Stricter regulations aimed at tightening mortgage lending to take some of the risk out of the market will be finalized by the end of the month, the federal financial regulator said Tuesday.
Final changes to the Office of the Superintendent of Financial Institutions’ (OSFI) residential mortgage lending guidelines, also known as B-20, will come into force two or three months afterward, its head, Jeremy Rudin said during a speech to the Economic Club of Canada in Toronto.
The superintendent said the “broad thrust” of the changes will be similar to what it proposed in July — the draft of which included a new stress test for all uninsured mortgages, as well as prohibitions on co-lending arrangements that are designed or appear to be designed to circumvent regulator requirements.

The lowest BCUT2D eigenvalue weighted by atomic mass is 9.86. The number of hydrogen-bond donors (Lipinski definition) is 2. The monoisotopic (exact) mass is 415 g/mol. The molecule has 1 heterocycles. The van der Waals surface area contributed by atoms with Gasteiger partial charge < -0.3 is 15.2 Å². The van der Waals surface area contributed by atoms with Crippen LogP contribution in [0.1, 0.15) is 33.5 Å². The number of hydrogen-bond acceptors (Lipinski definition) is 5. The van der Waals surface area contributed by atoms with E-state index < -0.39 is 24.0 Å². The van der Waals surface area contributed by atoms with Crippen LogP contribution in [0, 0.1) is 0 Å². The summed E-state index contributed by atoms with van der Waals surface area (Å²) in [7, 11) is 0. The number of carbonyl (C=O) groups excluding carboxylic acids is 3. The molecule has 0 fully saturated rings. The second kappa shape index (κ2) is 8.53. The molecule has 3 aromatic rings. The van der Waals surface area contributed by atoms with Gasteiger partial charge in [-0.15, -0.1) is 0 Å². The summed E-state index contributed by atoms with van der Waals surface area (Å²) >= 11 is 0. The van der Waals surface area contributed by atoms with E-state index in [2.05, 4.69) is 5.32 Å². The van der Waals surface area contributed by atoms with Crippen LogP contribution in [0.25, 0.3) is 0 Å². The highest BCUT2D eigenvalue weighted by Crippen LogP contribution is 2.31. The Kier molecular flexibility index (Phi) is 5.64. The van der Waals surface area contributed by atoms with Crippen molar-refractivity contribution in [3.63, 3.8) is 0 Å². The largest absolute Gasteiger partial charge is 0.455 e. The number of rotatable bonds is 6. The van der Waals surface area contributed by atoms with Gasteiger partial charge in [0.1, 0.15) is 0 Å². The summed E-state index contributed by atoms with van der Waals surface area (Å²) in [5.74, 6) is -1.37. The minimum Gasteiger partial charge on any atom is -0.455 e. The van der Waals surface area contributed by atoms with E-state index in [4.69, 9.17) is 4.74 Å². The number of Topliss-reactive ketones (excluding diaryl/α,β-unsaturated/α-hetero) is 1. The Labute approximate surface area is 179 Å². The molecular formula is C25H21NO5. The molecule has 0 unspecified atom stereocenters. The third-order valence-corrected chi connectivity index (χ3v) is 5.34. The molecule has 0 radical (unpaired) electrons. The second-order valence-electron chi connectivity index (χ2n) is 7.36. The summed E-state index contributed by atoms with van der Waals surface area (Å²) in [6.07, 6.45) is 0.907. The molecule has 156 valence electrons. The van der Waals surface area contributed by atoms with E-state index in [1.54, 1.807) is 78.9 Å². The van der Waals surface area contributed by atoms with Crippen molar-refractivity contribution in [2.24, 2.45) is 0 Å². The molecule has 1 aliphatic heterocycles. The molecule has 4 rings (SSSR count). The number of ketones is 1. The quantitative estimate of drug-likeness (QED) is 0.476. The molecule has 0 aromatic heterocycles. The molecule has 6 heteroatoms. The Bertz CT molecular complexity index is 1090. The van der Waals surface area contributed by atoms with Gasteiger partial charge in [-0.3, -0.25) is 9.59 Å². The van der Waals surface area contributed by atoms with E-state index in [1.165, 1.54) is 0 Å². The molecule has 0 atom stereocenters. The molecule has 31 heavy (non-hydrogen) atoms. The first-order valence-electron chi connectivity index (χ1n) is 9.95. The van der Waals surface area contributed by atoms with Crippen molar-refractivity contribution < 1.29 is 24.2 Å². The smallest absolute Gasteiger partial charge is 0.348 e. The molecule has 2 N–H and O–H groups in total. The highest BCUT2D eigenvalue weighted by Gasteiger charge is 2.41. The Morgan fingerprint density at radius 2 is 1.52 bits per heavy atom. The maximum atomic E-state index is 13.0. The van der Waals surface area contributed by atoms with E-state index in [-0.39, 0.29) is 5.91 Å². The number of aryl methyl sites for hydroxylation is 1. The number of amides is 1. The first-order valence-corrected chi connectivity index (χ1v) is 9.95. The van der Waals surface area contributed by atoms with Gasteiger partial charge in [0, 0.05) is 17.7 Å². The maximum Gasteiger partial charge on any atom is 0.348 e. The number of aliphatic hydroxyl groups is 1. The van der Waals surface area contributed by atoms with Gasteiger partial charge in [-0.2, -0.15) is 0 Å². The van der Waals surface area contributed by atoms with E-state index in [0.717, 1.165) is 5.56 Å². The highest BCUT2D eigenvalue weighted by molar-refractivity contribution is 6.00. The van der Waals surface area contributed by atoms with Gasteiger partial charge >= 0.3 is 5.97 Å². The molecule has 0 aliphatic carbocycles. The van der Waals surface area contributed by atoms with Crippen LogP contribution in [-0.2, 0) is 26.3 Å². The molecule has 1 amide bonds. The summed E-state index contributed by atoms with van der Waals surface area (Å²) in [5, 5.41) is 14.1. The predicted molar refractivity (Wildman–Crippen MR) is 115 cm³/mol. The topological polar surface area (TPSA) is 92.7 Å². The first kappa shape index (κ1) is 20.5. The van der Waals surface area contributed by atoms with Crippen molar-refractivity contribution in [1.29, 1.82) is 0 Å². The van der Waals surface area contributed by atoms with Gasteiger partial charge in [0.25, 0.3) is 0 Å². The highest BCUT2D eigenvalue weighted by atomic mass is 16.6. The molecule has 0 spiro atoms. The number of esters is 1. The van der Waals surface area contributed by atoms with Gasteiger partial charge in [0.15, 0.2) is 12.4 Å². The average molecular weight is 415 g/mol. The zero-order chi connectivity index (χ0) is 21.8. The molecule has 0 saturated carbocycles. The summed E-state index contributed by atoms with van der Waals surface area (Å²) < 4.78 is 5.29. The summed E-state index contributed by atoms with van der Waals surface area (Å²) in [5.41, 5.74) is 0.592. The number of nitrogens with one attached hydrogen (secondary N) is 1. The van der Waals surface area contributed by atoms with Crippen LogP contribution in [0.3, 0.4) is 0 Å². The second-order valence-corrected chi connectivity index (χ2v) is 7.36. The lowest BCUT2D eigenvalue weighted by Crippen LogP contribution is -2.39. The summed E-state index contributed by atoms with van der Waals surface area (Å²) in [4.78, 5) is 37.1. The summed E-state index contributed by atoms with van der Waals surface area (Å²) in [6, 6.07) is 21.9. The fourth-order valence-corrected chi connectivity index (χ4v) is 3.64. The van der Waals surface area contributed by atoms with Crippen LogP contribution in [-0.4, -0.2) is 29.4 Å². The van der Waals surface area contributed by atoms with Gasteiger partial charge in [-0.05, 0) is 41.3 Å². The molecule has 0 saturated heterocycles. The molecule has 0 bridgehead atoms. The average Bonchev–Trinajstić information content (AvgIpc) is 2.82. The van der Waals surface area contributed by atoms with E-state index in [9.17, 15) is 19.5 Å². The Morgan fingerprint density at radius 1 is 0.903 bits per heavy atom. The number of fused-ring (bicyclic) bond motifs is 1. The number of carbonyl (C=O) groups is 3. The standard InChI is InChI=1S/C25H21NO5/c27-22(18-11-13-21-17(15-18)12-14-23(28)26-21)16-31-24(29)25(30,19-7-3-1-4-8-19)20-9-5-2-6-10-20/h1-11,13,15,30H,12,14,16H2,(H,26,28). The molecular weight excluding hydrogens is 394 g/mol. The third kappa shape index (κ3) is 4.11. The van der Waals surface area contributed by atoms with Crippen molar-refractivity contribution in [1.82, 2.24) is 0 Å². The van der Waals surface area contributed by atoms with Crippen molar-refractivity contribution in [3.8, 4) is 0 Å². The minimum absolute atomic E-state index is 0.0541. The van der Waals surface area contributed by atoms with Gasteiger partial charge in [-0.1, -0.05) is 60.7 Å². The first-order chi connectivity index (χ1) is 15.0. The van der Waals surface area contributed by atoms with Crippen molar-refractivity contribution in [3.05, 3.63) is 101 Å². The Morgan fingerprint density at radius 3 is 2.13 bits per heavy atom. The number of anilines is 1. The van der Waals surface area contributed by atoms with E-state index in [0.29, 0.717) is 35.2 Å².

“We clearly see the potential risks caused by high household indebtedness across Canada, and by high real estate prices in some markets,” Rudin said. “We are not waiting to see those risks crystallize in rising arrears and defaults before we act.”
The stress test, if implemented, would mean that homebuyers who have a down payment of 20 per cent or more and do not require mortgage insurance will still have to prove they can continue to make their payments if interest rates rise.
Rudin’s comments Tuesday come after the Bank of Canada hiked interest rates twice this summer, once in July and once last month, after unexpectedly strong economic numbers.